Objective—To develop and psychometrically test an owner self-administered questionnaire designed to assess severity and impact of chronic pain in dogs with osteoarthritis.
Sample Population—70 owners of dogs with osteoarthritis and 50 owners of clinically normal dogs.
Procedures—Standard methods for the stepwise development and testing of instruments designed to assess subjective states were used. Items were generated through focus groups and an expert panel. Items were tested for readability and ambiguity, and poorly performing items were removed. The reduced set of items was subjected to factor analysis, reliability testing, and validity testing.
Results—Severity of pain and interference with function were 2 factors identified and named on the basis of the items contained in them. Cronbach's α was 0.93 and 0.89, respectively, suggesting that the items in each factor could be assessed as a group to compute factor scores (ie, severity score and interference score). The test-retest analysis revealed κ values of 0.75 for the severity score and 0.81 for the interference score. Scores correlated moderately well (r = 0.51 and 0.50, respectively) with the overall quality-of-life (QOL) question, such that as severity and interference scores increased, QOL decreased. Clinically normal dogs had significantly lower severity and interference scores than dogs with osteoarthritis.
Conclusions and Clinical Relevance—A psychometrically sound instrument was developed. Responsiveness testing must be conducted to determine whether the questionnaire will be useful in reliably obtaining quantifiable assessments from owners regarding the severity and impact of chronic pain and its treatment on dogs with osteoarthritis.
Procedures—Owners completed the CBPI on day 0. Dogs received carprofen or a placebo on days 1 through 14. Owners completed the CBPI again on day 14. Pain severity and pain interference scores from the CBPI were calculated, and the change from day 0 to day 14 was assessed within each group and between groups.
Results—No significant differences were detected in median scores for pain severity (3.50 and 3.25 on days 0 and 14, respectively) and pain interference (3.92 and 3.25 on days 0 and 14, respectively) in dogs receiving the placebo. Dogs receiving carprofen had significant changes in median scores for pain severity (4.25 to 2.25 on days 0 and 14, respectively) and pain interference (4.33 to 2.67 on days 0 and 14, respectively). There was a significantly greater improvement in pain severity and pain interference scores in dogs treated with carprofen, compared with improvement in scores for dogs receiving the placebo.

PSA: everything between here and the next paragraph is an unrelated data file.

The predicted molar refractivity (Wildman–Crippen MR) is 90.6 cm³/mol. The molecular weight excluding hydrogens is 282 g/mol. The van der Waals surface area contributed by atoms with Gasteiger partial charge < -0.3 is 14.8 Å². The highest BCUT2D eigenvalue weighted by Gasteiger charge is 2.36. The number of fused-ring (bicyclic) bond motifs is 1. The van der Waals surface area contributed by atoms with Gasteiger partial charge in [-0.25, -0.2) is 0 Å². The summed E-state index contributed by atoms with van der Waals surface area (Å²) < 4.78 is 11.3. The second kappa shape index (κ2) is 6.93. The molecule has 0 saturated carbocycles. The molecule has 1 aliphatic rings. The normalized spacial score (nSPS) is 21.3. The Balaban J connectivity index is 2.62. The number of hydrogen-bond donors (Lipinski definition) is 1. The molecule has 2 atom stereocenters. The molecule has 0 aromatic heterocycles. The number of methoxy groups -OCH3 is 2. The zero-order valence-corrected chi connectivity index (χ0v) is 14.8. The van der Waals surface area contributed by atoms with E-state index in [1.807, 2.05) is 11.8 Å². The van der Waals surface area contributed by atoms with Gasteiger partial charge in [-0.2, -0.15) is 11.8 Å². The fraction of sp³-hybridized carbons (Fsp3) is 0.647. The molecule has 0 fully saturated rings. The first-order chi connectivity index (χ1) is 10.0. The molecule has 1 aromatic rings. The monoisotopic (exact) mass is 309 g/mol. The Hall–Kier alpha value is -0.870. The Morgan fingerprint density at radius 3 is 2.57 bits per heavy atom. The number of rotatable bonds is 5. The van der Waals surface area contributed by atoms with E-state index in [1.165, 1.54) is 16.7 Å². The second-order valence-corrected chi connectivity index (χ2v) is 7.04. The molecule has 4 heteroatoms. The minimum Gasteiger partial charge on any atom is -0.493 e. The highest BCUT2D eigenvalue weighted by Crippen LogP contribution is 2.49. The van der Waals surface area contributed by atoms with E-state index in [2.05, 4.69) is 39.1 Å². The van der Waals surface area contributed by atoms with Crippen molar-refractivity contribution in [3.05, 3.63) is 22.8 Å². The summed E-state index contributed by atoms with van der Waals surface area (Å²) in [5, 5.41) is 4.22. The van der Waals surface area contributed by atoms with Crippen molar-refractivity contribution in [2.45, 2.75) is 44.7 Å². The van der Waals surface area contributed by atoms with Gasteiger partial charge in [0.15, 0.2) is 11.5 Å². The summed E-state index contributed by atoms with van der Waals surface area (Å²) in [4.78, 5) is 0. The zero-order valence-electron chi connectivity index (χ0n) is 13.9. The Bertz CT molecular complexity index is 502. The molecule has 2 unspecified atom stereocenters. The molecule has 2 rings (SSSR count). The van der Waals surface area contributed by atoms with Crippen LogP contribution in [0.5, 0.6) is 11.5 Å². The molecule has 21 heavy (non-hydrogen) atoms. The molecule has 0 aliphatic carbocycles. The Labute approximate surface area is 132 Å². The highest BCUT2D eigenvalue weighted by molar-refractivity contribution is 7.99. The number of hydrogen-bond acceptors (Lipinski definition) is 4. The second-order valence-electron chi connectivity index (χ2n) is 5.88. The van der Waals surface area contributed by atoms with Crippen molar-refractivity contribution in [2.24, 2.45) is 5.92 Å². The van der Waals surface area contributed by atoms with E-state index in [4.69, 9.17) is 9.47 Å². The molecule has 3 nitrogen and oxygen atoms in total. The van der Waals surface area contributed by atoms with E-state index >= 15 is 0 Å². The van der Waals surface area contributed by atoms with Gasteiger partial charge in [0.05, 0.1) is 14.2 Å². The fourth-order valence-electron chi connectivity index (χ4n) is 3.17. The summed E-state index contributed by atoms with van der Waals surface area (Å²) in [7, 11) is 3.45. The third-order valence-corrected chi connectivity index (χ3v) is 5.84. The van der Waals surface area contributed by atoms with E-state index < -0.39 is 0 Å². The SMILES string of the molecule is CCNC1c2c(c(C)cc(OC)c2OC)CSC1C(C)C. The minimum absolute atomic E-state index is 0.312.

Conclusions and Clinical Relevance—The CBPI was able to detect improvements in pain scores in dogs with osteoarthritis treated with an NSAID or a placebo. These results, in combination with previous reliability and validity testing, support the use of the CBPI to obtain quantifiable assessments from owners regarding the severity and impact of chronic pain and treatment for dogs with osteoarthritis.
Objective—To characterize clinical signs and lesions
and identify the etiologic agent associated with epizootic
catarrhal enteritis in domestic ferrets.
Animals—119 ferrets with epizootic diarrhea of presumed
viral cause and 5 control ferrets.
Procedure—Clinical records and biopsy or necropsy
specimens of ferrets with presumed epizootic
catarrhal enteritis were reviewed. Immunohistochemical
staining for coronavirus antigen was performed
on paraffin-embedded tissues from approximately
10% of affected ferrets to identify viral antigen
and determine its distribution. Transmission electron
microscopy was performed on fecal samples and sections
of jejunum. Virus isolation studies as well as
immunofluorescent tests for other similar viruses
Results—Characteristic microscopic lesions consistent
with intestinal coronavirus infection (vacuolar
degeneration and necrosis of villus enterocytes; villus
atrophy, fusion, and blunting; and lymphocytic enteritis)
were consistently detected in affected ferrets.
Coronavirus particles were identified in feces and jejunal
enterocytes by use of transmission electron
microscopy. Immunohistochemical staining of jejunal
sections revealed coronavirus antigens. Antigen staining
was not detected in healthy ferrets or ferrets with
other gastrointestinal tract diseases. Virus isolation
was unsuccessful, and other similar viruses were not
Conclusions and Clinical Relevance—Results
strongly implicate a coronavirus as the causative
agent of epizootic catarrhal enteritis in ferrets.
Diagnosis may be made on the basis of a combination
of historical, clinical, and microscopic findings. (J Am
Vet Med Assoc 2000;217:526–530)